Namaz, a columnist for the weekly socialist newspaper Atılım (Leap), was charged with possession of dangerous materials, forgery of official documents, breaching the Constitution, forming organizations with the intention of committing crimes, endangering public safety, making threats, breaking and entering, damaging public property, and others, according to an updated list of imprisoned journalists provided by the Justice Ministry in November 2013 at CPJ’s request.
The official indictment, which was obtained by CPJ, did not contain any evidence of the alleged criminal activity.
Atılım is affiliated with the Socialist Party of the Oppressed, or ESP, which is a lawful organization. Gülizar Tuncer, Namaz’s lawyer, told CPJ that the state considered the paper and party to be fronts for the illegal Marxist Leninist Communist Party, or MLKP. In an indictment, authorities said Namaz was arrested with others at a house in Aydın’s Nazilli district in western Turkey, where the fourth general congress of the MLKP was held. Namaz said he was picked up by police at another location and brought there.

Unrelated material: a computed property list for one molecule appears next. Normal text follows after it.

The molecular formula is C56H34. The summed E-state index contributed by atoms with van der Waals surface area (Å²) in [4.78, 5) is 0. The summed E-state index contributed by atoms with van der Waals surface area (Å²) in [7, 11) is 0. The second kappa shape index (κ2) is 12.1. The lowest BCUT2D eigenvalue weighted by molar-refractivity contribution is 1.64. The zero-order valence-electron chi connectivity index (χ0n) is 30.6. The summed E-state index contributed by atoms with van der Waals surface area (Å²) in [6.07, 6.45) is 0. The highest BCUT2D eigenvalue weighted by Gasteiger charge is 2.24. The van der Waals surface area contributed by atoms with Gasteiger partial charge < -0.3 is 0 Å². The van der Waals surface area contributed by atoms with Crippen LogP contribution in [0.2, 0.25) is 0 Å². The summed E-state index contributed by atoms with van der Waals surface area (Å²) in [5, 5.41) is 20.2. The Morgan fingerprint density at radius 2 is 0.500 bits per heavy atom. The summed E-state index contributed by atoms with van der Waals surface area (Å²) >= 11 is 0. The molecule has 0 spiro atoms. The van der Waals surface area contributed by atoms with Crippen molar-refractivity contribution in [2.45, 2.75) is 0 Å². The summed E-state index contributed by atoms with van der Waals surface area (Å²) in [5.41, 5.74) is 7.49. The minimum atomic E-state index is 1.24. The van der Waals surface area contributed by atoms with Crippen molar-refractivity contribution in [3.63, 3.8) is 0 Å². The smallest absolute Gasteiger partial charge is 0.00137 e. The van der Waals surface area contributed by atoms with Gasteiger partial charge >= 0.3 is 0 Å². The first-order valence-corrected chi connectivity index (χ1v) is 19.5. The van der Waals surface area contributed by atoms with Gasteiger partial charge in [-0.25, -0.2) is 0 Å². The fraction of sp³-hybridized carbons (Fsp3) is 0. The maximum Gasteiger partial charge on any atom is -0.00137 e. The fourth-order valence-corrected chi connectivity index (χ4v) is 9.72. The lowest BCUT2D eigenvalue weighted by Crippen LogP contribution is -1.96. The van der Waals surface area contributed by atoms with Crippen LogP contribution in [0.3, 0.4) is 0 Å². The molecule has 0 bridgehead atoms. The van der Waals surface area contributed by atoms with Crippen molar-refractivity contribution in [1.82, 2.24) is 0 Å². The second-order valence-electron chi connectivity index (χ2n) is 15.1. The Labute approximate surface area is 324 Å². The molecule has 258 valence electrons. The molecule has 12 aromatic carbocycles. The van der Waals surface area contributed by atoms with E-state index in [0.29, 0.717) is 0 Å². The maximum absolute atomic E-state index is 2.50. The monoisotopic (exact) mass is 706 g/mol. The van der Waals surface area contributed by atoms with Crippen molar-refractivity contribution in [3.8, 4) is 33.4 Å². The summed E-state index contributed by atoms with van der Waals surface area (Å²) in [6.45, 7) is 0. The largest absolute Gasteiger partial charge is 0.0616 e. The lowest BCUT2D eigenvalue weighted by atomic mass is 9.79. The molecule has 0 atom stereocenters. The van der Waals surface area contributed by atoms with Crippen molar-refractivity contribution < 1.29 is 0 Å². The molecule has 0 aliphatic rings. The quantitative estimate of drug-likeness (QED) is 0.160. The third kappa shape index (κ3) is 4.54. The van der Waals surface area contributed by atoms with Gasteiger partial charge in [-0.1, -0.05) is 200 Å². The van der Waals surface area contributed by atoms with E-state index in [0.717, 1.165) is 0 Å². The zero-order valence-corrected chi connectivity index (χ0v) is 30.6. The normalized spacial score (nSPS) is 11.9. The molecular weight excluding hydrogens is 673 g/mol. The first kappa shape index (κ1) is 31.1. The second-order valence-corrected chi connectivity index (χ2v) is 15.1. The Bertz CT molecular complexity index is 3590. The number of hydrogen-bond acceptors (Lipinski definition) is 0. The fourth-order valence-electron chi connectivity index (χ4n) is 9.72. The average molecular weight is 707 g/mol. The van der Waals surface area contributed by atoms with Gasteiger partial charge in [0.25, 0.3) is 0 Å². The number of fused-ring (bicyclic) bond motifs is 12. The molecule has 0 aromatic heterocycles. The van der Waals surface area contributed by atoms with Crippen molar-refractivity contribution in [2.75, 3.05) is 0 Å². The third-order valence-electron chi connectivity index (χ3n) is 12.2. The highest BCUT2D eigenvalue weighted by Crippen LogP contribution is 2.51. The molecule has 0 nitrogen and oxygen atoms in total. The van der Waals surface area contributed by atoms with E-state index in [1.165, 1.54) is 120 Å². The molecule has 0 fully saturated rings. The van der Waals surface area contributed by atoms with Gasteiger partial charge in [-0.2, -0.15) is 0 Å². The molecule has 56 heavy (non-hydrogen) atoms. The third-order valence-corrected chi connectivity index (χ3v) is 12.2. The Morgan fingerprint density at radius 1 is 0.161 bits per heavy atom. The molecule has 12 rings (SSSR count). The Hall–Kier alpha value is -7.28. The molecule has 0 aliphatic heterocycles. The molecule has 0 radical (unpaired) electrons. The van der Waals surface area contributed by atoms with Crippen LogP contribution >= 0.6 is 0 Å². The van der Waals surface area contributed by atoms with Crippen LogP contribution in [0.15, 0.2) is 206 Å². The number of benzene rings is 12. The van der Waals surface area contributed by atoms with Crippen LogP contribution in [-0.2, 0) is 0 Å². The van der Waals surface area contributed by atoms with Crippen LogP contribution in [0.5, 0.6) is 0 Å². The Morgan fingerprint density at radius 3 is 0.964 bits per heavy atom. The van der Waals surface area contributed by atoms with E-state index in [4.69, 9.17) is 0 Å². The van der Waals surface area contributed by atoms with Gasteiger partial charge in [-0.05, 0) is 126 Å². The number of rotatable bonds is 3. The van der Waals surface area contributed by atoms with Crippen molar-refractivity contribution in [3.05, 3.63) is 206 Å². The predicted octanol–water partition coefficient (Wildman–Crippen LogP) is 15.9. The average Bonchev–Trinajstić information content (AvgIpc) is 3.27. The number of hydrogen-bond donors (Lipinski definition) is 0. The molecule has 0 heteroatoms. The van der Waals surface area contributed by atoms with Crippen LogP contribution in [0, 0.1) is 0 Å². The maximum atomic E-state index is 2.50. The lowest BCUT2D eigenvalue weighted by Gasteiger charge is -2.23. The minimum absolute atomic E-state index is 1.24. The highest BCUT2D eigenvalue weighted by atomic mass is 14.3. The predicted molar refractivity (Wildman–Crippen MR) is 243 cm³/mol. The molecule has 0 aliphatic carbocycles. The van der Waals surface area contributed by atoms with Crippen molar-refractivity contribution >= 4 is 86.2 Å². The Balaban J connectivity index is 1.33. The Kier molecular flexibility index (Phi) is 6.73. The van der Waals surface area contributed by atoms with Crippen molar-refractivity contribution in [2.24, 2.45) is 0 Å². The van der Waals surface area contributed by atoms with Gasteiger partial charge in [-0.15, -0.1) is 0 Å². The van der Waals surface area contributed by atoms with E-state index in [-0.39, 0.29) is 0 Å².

Authorities alleged that Namaz possessed a fake identification and that identification documents belonging to him were found in an MLKP house in Kayseri Province. As evidence against him, authorities also cited a 2005 article about an MLKP conference that was published in a Kurdish-language journal. Tuncer said her client was not the author of the article.
Tuncer said Namaz had been working under constant police surveillance for years, making it impossible for him to lead a secret life as a member of an illegal organization.
On July 12, 2013, the European Court of Human Rights in Strasbourg, France, ruled that Namaz had been kept in prison for an exorbitant amount of time without a verdict, according to news reports. The court told Turkey to pay compensation of 6,600 euros to Namaz. Turkish authorities complied.
On November 5, 2013, Namaz, along with several other defendants, was found guilty of all charges and sentenced to life in prison by the Tenth Court of Serious Crimes in Istanbul, the independent news portal Bianet reported. The journalist was being held at Edirne F Type High Security Closed Prison.
Lawyer Tuncer told CPJ that the defense believed the verdict to be “unlawful.”Namaz has appealed his verdict before Turkey’s Supreme Court of Appeals. The appeal was pending in late 2013.